I was thinking of texting him, he said.

My eyebrows arched and he glanced at me.

Yeah, I figure it's been a long time, you know?

But don't you think it's been too long?

Yeah. It has, he said. But should someone die alone just for being a piece-of-shit father?

Everybody dies alone. He made us grow up alone, which is way worse.

I guess. He sorta fucked us for life, huh?

Naw, he tried to. But we survived it though. Now look at us. We turned out to be pretty decent men.

Cheers, bro. He raised a bottle of beer.

She showed up in the doorway again, this time holding a new bag of burger buns.

Babe, me and Lily want our buns toasted.

Me too, I said, passing him the bag.

'Kay, here, he said, handing me the plate of burgers to pass back.

When she was gone he asked, So when are you and o' girl having a baby?

I huffed. Not never. You gon' hafta wait till Jeanette pops one out to be an uncle.

He shook his head, smiling. You're not even curious to see what being a dad is like?

Sure--I'm curious--of course. But I love the freedom I have now. I get to spend my days however I want more or less. And, no homo, me and Lily like that it's just us, that we can just focus on being with each other, and we don't want anything to come between us.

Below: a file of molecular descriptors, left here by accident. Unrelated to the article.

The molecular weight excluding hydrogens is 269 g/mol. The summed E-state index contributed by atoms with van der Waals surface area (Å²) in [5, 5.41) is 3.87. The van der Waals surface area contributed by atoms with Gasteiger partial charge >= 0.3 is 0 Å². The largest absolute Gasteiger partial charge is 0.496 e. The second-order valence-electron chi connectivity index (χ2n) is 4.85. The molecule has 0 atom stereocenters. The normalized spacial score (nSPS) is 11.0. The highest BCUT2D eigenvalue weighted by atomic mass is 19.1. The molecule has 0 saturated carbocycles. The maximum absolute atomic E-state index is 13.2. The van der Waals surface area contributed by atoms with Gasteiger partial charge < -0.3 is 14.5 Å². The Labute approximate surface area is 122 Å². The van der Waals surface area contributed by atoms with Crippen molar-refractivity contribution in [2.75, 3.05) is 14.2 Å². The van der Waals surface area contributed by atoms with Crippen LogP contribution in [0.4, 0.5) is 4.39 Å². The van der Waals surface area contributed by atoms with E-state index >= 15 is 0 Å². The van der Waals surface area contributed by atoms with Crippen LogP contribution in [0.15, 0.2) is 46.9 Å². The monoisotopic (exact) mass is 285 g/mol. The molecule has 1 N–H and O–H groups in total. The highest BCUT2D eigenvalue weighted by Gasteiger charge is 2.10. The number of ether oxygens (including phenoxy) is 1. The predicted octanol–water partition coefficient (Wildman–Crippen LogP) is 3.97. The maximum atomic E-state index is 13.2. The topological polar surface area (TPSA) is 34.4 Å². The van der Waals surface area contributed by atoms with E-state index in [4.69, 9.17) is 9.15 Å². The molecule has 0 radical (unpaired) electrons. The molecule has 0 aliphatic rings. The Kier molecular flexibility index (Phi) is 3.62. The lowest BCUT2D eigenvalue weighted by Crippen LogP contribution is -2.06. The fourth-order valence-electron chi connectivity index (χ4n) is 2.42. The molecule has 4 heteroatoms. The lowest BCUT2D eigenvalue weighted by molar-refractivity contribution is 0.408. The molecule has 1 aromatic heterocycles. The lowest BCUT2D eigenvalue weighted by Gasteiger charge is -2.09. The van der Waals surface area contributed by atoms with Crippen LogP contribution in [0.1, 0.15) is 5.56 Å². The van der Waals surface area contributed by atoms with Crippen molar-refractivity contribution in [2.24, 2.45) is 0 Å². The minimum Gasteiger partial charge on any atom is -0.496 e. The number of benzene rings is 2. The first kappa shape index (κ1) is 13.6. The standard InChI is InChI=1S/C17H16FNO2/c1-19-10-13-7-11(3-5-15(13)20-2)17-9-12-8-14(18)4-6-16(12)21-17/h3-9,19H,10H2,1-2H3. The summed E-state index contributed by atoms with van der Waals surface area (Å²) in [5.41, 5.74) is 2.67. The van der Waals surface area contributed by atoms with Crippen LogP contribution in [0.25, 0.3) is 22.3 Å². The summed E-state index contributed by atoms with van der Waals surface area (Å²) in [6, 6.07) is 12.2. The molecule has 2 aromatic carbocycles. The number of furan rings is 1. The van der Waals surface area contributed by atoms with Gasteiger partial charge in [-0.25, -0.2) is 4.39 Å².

That too. I grinned and took another swig.

Babe. She was at the door again, whining. You didn't cook the burgers completely through the inside. Look.

On the plate in her hand, a burger patty split down the middle, spread open, the inside red and wet.

I glanced back at it. That's medium-rare. Perfect.

No, eww. It's too raw.

Naw, it's just that you Mexicans like your meat burnt to shit.

Well, he burnt the outsides, she said. So just keep going.

He just cooked them a little cajun-style. Right, bruh?

Like pranksters he and I smiled at each other.

Well, she said, you forgot to put cheese on them anyway. So put them back on the grill.

You want cheese on yours, bro?

What am I, a sociopath? Of course I want cheese on my burger.

Dayum! This nigga's bustin' out the dictionary on us! he said smiling, laughing.

I know what a sociopath is, she said and went back inside.

She should, I said under my breath.

He shot me one of his touchy half-smiles, his eyes saying Don't go there. He put cheese slices on every patty except two, placed two lines of buns down on the grill, then watched it.